Prey tell, large herbivores fear the human ‘super predator’
Monday, August 2, 2021
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Daniel A. Crawford and Michael Cherry, Caesar Kleberg Wildlife Research Institute, Texas A&M University - Kingsville, Kingsville, TX, Daniel A. Crawford and L. Mike Conner, Wildlife Research, The Jones Center at Ichauway, Newton, GA, Michael Clinchy and Liana Y. Zanette, Biology, University of Western Ontario, London, ON, Canada
Daniel A. Crawford
Caesar Kleberg Wildlife Research Institute, Texas A&M University - Kingsville Kingsville, TX, USA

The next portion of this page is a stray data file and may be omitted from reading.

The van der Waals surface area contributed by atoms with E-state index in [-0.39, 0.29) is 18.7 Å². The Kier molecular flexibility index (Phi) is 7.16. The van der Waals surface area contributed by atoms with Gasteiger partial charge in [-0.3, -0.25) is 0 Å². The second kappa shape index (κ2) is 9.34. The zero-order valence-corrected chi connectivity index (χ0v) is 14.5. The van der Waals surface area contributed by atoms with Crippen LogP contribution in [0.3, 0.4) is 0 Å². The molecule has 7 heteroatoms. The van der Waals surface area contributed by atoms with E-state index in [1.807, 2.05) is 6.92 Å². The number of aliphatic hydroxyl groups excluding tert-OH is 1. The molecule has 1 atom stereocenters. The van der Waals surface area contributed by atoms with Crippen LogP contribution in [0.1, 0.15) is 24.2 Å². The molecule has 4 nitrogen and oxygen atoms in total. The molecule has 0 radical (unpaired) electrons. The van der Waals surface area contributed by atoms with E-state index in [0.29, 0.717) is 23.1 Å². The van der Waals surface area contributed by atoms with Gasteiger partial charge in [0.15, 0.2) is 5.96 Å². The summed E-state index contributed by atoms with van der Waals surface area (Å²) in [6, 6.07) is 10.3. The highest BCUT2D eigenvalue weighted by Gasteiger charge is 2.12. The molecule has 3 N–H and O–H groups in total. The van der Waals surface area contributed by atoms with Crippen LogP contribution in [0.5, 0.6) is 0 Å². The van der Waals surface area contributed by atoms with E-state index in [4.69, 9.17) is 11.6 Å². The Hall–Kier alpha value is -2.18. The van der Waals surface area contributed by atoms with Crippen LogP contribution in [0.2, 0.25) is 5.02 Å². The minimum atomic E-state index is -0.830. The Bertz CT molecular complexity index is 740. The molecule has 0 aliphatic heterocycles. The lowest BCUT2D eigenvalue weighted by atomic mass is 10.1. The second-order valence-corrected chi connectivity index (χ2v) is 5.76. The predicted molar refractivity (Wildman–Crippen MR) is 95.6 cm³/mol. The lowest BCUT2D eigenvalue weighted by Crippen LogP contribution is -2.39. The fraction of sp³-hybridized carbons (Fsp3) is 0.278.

Background/Question/Methods Fear of the human ‘super predator’ has the potential to alter the feeding behaviour of large carnivores and result in human-induced trophic cascades. However, it has yet to be experimentally tested if large herbivores perceive humans as predators and exhibit behavioral responses strong enough to affect their demography. We conducted a predator playback experiment exposing white-tailed deer to locally extirpated and extant predator (coyote, cougar, dog, wolf, human) and non-predator control (bird) vocalizations at food patch sites to measure relative fear responses of deer to predators with respect to effects on deer feeding behavior. Results/Conclusions We found that deer were more than twice as likely to flee from humans than other predators and were matched only by wolves in reducing overall feeding time and return rates during the hour following human playbacks. Combined with previous, site-specific research linking deer fecundity to predator abundance, this study reveals that fear of humans has the potential to induce a larger effect on ungulate reproduction than has ever been reported. By demonstrating that deer fear humans more than other predators, present and past, our results support that fear of the human ‘super predator’ affects prey species and suggest potential for far-reaching effects on ungulate reproduction.